Cathie Wood’s Revived Mojo: Robinhood (HOOD) Shares Rally on ARK Invest’s Growing Stake Even as Vlad Tenev Rakes in Millions of Dollars by Dumping Shares

Rohail Saleem

This is not investment advice. The author has no position in any of the stocks mentioned. has a disclosure and ethics policy.

Robinhood (NASDAQ:HOOD), the popular retail brokerage platform, seems to be in the process of flipping the entire narrative around its subpar IPO last week, with gains of over 23 percent relative to the opening price of $38 on the day of the stock’s flotation.

As a refresher, Robinhood had suffered the worst IPO on record among the 51 US firms that had managed to raise similar amounts of cash via a public flotation. To wit, the stock had fallen 8.4 percent below the IPO price on its first day of trading.

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However, Cathie Wood’s ARK Invest fund seems to have provided a timely lifeline to Robinhood, with the fund continuing to add more shares in recent days, thereby providing not only a constant source of bids but also a vital psychological anchor. As an illustration, the stock recorded gains of over 24 percent yesterday. Even in today’s pre-market trading session, Robinhood shares are up another 6 percent.

Cumulatively, ARK Invest now owns 6.556 million Robinhood shares:

Robinhood Holdings by ARK Invest


In another tawdry episode related to Robinhood’s flop IPO, the company’s CEO Vlad Tenev dumped 7.2 million shares, netting around $275 million. However, in an episode that reeked of hypocrisy, Robinhood actively discouraged retail traders from selling IPO shares.

“We won’t prevent you from selling shares you get through the IPO Access program.”

The company then went on to note on its website:

“However, if you sell IPO shares within 30 days of the IPO, it’s considered “flipping” and you’ll be restricted from participating in IPOs for 60 days.”

Readers would remember that Robinhood received quite a lot of flak from retail investors earlier this year regarding the high-handed manner in which the firm dealt with the GameStop (NYSE:GME) saga. To wit, WallStreetBets traders identified that GameStop shares were heavily shorted. In fact, the short interest in the stock – the cumulative number of shares that have been sold short and expressed as a percentage of the total number of shares available for trading – hovered around 140 percent. WallStreetBets traders resolved to buy not only GameStop shares but also those of other heavily shorted companies, including AMC Entertainment (NYSE:AMC), so as to unleash a short squeeze and increase the prices of these meme stocks by orders of magnitude as a means of punishing the aggressive shorting tactic employed by a number of hedge funds.

This battle, however, largely abated once retail brokers such as Robinhood started restricting the holdings of their clients in these highly volatile stocks to a single share. Bear in mind that Robinhood derives almost all of its revenue from institutions such as Citadel that pay for the order flow of retail clients. However, amid the buying frenzy precipitated by WallStreetBets in just a handful of stocks, Robinhood had experienced a massive shortfall of revenue as the breadth of the order flow decreased. Concurrently, the Depository Trust & Clearing Corporation (DTCC) is rumored to have jacked up the collateral requirement for Robinhood in the face of this rising risk environment. The combination of these two events likely forced the retail brokerage house to try to curtail its risk exposure by capping the holdings of its clients.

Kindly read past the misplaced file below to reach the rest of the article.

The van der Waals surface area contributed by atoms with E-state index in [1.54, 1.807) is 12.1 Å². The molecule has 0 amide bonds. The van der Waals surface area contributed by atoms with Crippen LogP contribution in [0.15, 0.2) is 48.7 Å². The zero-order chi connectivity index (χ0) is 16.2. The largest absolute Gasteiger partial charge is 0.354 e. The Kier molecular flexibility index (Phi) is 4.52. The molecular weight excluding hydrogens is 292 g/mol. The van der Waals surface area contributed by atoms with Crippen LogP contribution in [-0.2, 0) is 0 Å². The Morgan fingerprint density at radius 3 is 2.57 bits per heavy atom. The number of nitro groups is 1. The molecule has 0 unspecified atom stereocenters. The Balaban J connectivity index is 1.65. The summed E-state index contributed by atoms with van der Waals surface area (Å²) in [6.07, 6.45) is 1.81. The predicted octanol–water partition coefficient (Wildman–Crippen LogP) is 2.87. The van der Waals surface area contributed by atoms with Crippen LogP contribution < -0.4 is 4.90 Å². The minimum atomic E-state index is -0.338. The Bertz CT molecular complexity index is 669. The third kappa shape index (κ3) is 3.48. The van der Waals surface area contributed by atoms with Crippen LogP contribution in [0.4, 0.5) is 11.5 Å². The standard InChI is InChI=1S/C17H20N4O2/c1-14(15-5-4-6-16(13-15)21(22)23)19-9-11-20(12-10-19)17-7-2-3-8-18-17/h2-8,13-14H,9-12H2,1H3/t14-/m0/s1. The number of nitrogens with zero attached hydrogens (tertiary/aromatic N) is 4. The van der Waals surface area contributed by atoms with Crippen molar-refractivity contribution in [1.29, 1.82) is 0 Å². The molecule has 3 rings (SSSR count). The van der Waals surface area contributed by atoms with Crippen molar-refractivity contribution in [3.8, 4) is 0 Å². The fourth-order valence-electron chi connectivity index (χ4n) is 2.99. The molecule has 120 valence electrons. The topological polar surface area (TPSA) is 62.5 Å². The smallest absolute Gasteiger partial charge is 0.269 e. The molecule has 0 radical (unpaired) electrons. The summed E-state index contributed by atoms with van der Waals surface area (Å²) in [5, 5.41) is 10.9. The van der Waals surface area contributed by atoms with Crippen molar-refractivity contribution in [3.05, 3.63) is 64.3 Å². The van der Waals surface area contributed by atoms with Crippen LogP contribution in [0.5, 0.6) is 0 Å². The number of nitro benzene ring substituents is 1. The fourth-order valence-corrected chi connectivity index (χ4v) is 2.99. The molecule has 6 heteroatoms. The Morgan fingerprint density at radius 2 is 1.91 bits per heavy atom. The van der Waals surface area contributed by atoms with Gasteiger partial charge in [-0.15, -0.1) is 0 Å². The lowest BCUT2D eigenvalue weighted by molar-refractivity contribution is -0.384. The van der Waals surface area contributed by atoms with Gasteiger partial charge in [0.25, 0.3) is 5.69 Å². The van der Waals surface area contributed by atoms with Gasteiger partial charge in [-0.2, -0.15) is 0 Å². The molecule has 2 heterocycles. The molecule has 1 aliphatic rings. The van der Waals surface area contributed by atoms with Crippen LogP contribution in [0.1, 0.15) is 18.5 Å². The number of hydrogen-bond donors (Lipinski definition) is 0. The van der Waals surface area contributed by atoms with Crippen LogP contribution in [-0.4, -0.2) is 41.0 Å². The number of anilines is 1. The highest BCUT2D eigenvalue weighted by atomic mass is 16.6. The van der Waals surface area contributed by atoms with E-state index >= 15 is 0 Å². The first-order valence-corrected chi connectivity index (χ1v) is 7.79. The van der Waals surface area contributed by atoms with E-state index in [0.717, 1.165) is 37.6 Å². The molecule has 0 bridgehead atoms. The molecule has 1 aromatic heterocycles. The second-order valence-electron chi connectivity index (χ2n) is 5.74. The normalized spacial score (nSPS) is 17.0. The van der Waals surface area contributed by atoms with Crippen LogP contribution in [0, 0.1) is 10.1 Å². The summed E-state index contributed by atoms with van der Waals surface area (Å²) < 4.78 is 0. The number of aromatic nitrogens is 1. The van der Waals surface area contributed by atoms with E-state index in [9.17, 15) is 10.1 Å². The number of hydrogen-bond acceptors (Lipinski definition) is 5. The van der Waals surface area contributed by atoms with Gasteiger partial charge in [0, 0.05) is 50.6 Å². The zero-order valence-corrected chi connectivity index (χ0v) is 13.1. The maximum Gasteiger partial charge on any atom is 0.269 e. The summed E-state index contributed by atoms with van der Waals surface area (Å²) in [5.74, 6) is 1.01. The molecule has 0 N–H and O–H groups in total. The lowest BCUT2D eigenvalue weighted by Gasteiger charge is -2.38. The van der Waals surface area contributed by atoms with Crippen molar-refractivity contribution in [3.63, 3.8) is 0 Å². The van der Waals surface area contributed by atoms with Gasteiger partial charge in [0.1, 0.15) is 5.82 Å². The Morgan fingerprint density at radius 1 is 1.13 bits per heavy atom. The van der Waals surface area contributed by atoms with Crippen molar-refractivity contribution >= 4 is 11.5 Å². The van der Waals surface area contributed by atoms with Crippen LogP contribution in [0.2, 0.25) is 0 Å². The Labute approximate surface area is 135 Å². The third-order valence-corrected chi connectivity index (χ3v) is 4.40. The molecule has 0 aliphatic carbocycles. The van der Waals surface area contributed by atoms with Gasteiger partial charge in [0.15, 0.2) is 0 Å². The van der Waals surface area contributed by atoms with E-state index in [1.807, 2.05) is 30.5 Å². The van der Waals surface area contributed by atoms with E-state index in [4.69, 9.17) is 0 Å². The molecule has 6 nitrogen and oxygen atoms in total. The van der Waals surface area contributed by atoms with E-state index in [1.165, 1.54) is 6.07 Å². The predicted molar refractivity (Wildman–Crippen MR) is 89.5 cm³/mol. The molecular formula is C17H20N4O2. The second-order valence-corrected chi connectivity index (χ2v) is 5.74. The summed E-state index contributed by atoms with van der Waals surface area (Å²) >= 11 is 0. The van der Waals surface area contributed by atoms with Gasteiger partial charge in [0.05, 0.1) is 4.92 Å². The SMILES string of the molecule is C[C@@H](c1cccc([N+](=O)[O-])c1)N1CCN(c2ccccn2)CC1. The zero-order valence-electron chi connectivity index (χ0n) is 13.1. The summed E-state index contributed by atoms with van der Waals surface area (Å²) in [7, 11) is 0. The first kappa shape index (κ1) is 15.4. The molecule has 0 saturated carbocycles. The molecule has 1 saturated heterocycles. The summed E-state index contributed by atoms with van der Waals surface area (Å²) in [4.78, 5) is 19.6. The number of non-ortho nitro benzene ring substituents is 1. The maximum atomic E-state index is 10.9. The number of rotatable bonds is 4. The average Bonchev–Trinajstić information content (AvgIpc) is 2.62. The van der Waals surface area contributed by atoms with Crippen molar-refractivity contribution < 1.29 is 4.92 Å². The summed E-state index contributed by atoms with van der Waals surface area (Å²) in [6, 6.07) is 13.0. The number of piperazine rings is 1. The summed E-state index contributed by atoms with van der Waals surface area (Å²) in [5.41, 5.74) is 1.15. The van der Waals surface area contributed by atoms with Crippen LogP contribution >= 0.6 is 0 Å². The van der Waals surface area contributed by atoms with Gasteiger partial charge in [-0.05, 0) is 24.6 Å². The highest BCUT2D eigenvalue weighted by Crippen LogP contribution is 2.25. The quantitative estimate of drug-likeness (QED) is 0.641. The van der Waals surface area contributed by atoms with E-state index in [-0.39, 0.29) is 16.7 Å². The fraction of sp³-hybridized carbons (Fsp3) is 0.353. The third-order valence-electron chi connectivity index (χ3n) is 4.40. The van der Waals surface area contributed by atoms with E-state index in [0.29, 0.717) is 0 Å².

Interestingly, Robinhood recently disclosed that crypto trading provided a significant contribution to the firm’s top-line metric. As per page 79 of the Form S-1/A filed by Robinhood with the US SEC, the trading of cryptocurrencies generated 17 percent of the total revenue in Q1 2021. Based on a top-line figure of $522 million for the quarter, cryptocurrencies were responsible for generating $88.74 million in revenue for the brokerage house during the period. Crucially, Dogecoin trades were responsible for 34 percent ($30.17 million) of all cryptocurrency revenue!

This is a surprising development. Readers would remember that the Dogecoin mania reached a fever pitch only in the second quarter of 2021, particularly during the months of April and May. For most of the first quarter, GameStop, AMC Entertainment, and other meme stocks had continued to dominate the online chatter, and hence retail investor sentiment.

This means that the numbers for Q2 2021 would be truly astronomical when it comes to Dogecoin’s contribution to Robinhood’s overall revenue. Unfortunately, those figures are not yet publicly available. Nonetheless, this development demonstrates the strength of Dogecoin’s bullish narrative that had taken hold of much of the retail investment community in Q2.

As far as Robinhood’s stock price prospects are concerned, the situation remains quite murky. The brokerage house has permanently antagonized a large portion of the retail community, with the sentiment around this stock having taken a particularly nasty dip on the WallStreetBets Reddit forum. In this situation, a sustainable turnaround remains quite difficult unless the brokerage house takes radical steps to win back the confidence of its largest revenue stream – the community of retail traders and investors whose order flow Robinhood sells to market makers such as Citadel.

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